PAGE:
The First Draft

I wrote the first draft of my first novel in about six weeks. I worked, up in my dedicated home office, Monday through Friday for two to four hours per day. I averaged something like 2500 words per day. I didn't have any idea where I was going, often thinking of what would happen that day when I was in the shower. The result was a fun time writing, just zoning out and letting the words come, that produced kind of a mess.

I would spend time reading about writing and publishing, and I read a number of times that good novels are authored by people who "know what their novel is about"; who understand what they're trying to accomplish.

I had no idea what mine was about--the scenes and chapters depended on how I felt the day that I wrote them. In a good mood? I'd try to be funny and witty. In a bad mood? I'd write dialog that was so heavy with foul language that nobody would want to read it. On some days I'd write after reading. I was working through Cormac McCarthy's Blood Meridian at the time, so on those days what I wrote was dark and wordy (and really, really bad, since there was no way I could pull of his style of writing anyway). Some days I'd be bored, and the writing would simply be boring. I really had no consistent voice and, since I hadn't worked out much of the story/characters ahead of time, no guidelines to follow to keep things moving in the right direction. When I was done (at eighty thousand words), there were a few chapters that felt like my own, and that I thought were pretty good, but the rest was kind of a crapshoot.

I did a quick edit, re-reading the whole thing and trying to clean it up to be more consistent, and then I let Jody read it. I was on my way out the door to go on a five day hunting trip when I printed it off, manually hole-punched the pages, and put them in a binder for her. I told her it was nowhere near the best that I could do, but that I was desperate for feedback and direction.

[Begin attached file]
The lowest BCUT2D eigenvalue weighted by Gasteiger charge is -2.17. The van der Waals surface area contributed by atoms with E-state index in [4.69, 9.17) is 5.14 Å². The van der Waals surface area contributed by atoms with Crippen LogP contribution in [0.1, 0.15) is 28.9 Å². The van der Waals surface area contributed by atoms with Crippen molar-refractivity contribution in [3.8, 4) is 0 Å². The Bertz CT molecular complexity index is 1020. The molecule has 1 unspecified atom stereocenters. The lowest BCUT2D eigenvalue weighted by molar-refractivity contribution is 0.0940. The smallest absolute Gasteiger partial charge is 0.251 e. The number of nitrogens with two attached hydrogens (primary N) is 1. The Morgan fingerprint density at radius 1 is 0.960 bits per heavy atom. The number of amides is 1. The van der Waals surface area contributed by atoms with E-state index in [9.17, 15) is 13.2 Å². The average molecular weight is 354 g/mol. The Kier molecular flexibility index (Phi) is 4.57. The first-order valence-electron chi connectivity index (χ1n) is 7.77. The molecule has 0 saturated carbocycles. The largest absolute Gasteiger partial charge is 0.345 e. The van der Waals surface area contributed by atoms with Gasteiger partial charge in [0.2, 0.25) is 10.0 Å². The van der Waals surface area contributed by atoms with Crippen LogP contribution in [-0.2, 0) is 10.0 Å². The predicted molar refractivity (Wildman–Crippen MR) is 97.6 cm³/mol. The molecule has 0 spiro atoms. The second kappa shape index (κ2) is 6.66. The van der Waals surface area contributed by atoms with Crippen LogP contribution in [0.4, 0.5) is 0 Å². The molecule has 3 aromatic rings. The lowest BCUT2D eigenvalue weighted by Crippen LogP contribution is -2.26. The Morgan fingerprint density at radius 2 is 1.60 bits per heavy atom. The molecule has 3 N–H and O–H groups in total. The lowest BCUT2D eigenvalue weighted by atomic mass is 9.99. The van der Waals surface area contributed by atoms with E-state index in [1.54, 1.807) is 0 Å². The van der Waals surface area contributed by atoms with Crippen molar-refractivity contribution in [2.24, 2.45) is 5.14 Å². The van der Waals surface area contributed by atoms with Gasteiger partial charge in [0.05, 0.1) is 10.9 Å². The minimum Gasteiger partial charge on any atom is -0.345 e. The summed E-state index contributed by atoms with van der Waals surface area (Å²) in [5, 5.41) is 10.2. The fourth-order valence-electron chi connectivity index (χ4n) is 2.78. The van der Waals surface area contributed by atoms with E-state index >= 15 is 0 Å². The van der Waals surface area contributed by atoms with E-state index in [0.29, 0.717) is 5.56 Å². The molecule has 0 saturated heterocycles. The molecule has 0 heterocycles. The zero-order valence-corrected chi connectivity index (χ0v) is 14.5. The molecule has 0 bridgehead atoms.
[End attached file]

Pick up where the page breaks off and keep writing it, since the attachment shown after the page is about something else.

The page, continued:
She emailed me the next day, half way through it, to tell me that she liked it. She had feedback, and didn't say that she loved it, but she liked it. She called me "multi-talented". Honestly, no matter what happens in the future, I'll remember how happy that made me feel.

When I got back home, we spent a couple of evenings talking about it, and her feedback gave me lots of new ideas. But we also decided it really needed to be critiqued by a professional. Since I didn't really know how to write, hadn't really been trained at all, it made sense to pay somebody who did to give me some direction. Also, I knew in the end that Jody was going to have a hard time giving me unbiased feedback for fear of hurting my feelings.

I did some research online, and eventually connected with a freelance editor. I emailed her the first couple of chapters, we had a phone discussion about it, and we decided that she would read it and give me high-level feedback on my writing style and the story itself. It would be four more weeks before she would have time to read it, so I sent her a deposit and sat down to edit the book one more time before sending it her way.